Sacramento – 9:03 left, after a fast break layup De’Aaron Fox 7-0 for the hosts in 55 seconds. Warriors Coach Steve Kerr called a timeout. He couldn’t wait any longer. Stephen Curry And Draymond Green He had to go back inside. This was sure to be another night of heavy minutes, the third straight game urgency was their guide.

The Warriors need wins. One Sunday night their luck was slipping away. So it was time to win. That is, again, it was time for the young dolls to take a seat.

“We’re not a team that lets guys make mistakes right now,” Kerr said before the Kings’ 122-115 loss. “We are not good enough to deal with many mistakes.”

It’s hard not to miss the message. It’s very loud. This is supposed to be the year where the young guys on the roster step up to the plate, stepping forward in their destiny to one day be the stewards of this championship franchise. But when it’s time to win, they have to sit down.

James Wiseman, the third-year center and former No. 2 pick was pulled from the rotation after a five-game skid left the team in a desperate situation. in the future Moses Moody, a second-year lottery pick, has joined Wiseman in the last two games Gorilla-Glued to the bench. in the future Jonathan Kuminga, another second-year lottery pick, managed two runs in the first half of the games. But when it’s true, he’s right next to them.

Sunday, even Jordan Poole He sat out most of the fourth quarter, sacrificing their push for a three-game winning streak.

The Warriors went with six players for that final nine minutes and a change. Five of the six have championship rings — six of the seven, including Poole, who went 30.2 seconds into the final when the Warriors needed a 3. The only player without a reservoir NBA Experienced but eligible to play at a crunch time was Anthony Lamb, a 24-year-old wing who went undrafted in 2020 and snagged a two-way spot late in Warriors training camp.

It still ended in defeat. They started the season with their seventh straight road loss and a missed opportunity to get closer to .500 and return to the junior varsity portion of their plans.

As it stands now, the Warriors have four first-round picks on the bench and none of them are sniffing the court once crunch time hits. This does not look or feel permanent. But the most worrying thing is that they are not enough when they lean on their veterans. They’re 0-7 on the road because those are the toughest games to win in the NBA, and Golden State is playing them short-handed for the most part.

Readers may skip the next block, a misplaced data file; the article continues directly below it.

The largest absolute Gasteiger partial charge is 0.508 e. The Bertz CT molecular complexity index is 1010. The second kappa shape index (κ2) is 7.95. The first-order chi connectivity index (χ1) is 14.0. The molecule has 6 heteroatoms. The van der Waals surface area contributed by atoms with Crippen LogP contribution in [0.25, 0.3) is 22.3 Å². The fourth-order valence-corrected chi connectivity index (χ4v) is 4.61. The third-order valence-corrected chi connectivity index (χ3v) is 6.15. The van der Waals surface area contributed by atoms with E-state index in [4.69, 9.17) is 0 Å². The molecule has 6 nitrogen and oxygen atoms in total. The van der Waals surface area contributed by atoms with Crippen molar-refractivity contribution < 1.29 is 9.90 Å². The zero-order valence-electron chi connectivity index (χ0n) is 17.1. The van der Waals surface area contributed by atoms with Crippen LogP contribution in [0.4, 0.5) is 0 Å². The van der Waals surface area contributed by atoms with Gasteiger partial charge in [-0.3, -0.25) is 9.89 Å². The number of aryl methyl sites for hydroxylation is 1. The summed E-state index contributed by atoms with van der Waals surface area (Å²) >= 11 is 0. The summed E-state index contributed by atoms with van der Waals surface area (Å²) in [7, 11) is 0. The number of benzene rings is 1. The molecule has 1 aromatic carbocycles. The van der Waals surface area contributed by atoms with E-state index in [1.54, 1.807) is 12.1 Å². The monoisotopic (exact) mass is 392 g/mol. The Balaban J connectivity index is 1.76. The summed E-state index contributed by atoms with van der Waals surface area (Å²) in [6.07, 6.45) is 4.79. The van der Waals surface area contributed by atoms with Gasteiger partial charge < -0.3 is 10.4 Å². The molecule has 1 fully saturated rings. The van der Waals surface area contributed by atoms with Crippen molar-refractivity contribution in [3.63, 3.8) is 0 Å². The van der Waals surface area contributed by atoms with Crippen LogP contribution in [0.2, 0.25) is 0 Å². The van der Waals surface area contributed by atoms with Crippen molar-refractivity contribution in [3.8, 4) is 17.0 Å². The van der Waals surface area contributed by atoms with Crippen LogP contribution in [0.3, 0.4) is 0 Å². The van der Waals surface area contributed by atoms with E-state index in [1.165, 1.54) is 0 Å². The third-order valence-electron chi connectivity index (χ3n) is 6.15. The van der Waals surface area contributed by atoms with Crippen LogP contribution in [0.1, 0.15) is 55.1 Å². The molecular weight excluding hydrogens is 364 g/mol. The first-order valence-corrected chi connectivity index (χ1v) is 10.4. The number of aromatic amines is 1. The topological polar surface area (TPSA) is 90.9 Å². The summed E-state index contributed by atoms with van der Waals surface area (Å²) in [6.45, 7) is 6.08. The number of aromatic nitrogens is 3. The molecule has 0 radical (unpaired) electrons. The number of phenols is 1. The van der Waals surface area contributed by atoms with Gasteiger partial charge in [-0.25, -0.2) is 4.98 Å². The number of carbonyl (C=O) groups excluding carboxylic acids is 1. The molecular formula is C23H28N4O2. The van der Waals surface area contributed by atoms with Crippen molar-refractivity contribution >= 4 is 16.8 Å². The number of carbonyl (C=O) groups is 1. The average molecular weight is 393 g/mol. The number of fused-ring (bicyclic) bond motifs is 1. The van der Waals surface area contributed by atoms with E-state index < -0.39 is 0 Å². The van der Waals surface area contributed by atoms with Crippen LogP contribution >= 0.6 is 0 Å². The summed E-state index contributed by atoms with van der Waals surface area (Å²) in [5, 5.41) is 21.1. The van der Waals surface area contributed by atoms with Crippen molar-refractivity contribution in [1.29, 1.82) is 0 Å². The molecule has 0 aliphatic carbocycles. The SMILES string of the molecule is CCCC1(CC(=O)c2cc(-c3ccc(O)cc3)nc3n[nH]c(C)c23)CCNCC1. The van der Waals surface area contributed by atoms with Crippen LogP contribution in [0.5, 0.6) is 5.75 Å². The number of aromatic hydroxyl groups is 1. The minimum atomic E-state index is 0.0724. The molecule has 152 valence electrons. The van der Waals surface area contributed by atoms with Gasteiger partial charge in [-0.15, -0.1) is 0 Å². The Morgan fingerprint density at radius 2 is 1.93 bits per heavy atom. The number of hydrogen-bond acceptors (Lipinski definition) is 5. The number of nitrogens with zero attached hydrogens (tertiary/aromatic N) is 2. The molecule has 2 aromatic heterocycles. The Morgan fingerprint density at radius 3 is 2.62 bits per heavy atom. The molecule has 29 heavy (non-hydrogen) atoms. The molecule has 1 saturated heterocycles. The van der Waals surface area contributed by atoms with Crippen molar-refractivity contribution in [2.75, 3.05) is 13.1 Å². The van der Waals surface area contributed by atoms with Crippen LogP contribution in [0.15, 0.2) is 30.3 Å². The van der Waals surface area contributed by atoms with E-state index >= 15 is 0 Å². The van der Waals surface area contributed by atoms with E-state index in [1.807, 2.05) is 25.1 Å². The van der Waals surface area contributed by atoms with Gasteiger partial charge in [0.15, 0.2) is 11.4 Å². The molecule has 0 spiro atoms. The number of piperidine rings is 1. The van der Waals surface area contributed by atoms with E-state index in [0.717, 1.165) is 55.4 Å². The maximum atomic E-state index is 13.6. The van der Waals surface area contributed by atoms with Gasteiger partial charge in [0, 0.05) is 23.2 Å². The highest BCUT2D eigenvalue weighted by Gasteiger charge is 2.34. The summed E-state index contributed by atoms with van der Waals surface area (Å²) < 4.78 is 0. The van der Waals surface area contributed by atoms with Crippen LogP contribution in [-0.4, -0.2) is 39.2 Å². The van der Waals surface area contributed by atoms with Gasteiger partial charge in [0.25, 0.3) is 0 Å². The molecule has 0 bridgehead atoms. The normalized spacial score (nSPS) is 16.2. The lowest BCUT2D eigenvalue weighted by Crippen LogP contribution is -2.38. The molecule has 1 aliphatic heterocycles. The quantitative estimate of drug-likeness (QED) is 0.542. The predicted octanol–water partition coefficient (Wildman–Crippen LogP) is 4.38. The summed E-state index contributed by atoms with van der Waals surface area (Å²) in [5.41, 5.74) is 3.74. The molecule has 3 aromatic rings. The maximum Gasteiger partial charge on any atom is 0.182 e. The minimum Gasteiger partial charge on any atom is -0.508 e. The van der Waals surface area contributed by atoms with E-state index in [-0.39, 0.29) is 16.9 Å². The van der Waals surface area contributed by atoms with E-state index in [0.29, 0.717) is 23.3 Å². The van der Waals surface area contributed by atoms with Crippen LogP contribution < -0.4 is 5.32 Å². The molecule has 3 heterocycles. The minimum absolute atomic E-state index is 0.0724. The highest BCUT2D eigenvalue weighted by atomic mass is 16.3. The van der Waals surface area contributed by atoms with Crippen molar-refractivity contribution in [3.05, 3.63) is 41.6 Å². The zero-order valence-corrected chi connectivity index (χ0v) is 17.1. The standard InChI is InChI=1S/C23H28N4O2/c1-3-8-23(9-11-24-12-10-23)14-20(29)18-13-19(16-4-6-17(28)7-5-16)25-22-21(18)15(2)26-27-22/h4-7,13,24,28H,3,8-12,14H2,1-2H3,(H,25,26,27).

13 games into the season, it’s too early to make grand proclamations. If you know things going into the postseason, this will all be old news come March.

But the direction the Warriors are heading is clear. A two-time plan seems more straightforward than a parallel one. A clash rather than a complement. They don’t seem to expect to develop their young players and win. And even when they focus on winning outside of development, their commitment to youth has left them with many holes.

Something has to give. Either they should rework this list to give more immediate help to warfighters. Or Kerr needs to swallow his mistakes and play a junior or two, win or lose. It’s the only way the Warriors can have both ready when they need them in the offseason.

There’s no doubt that the ol’ heads on the roster could play better. That buys everyone more time.

Patriots had a chance to win Kings. Curry and Green went in, and a 9-point deficit turned into a 111-109 lead. Clay Thompson 3 at the 5:11 mark. In the past, all this was just an agreement. A wave of warriors will come and the opposition will tremble. The champions were exchanged, and the evil kings had to be subdued. But the opposite happened.

The Kings trapped Curry, who torched Sacramento for 47 points a week ago, and forced someone else to beat them. And the warriors had no one else. At least four of the Warriors’ losses came as their stars played below par. But Curry said the crucial part is how you approach those stressful moments.

Sunday was a typical pattern for this young season. The Warriors’ starters built a 15-point lead by 13 late in the first quarter and carried it into the second half. The lead was cut to 44-39 at the 8:04 mark of the second quarter when Curry, Green and Thompson put it back in. The kings who were caught for 12 minutes got life.

Sacramento roared back and found its rhythm. The Kings outscored the Warriors 72-52 in the second and third quarters combined and went on a 7-0 run early in the fourth. So now, as Curry pointed out, their rivals are reeling in fresh lung after feasting on the Warriors’ reserves. Those teams are tough to beat. Even Detroit And OrlandoTwo of the worst teams in the East looked terrible in those situations. And so are kings.

“I think about the windows in the game over the stretch, especially this early in the season, because that’s where you build confidence in what you’re doing when you can use those good things. It runs into the meat of the game. … It might be a close game, but the confidence and the flow of the game is very different. I think we came back from 9 down with a 2 point lead. It was a pretty electric fourth quarter that didn’t go his way. But my focus is on those middle parts of the game where, you know, we make the game harder than we want it to be.

It turns out that Green was right.

About 13 months ago, he made headlines when he said that, historically, mixing experience with inexperience has never worked before in the NBA. Considering the Warriors went on to win the championship, it seems he was incorrect. But they won it all by sitting young players. As the team progressed, the challenge got tougher, and inexperienced players played. It was the veterans who delivered the title.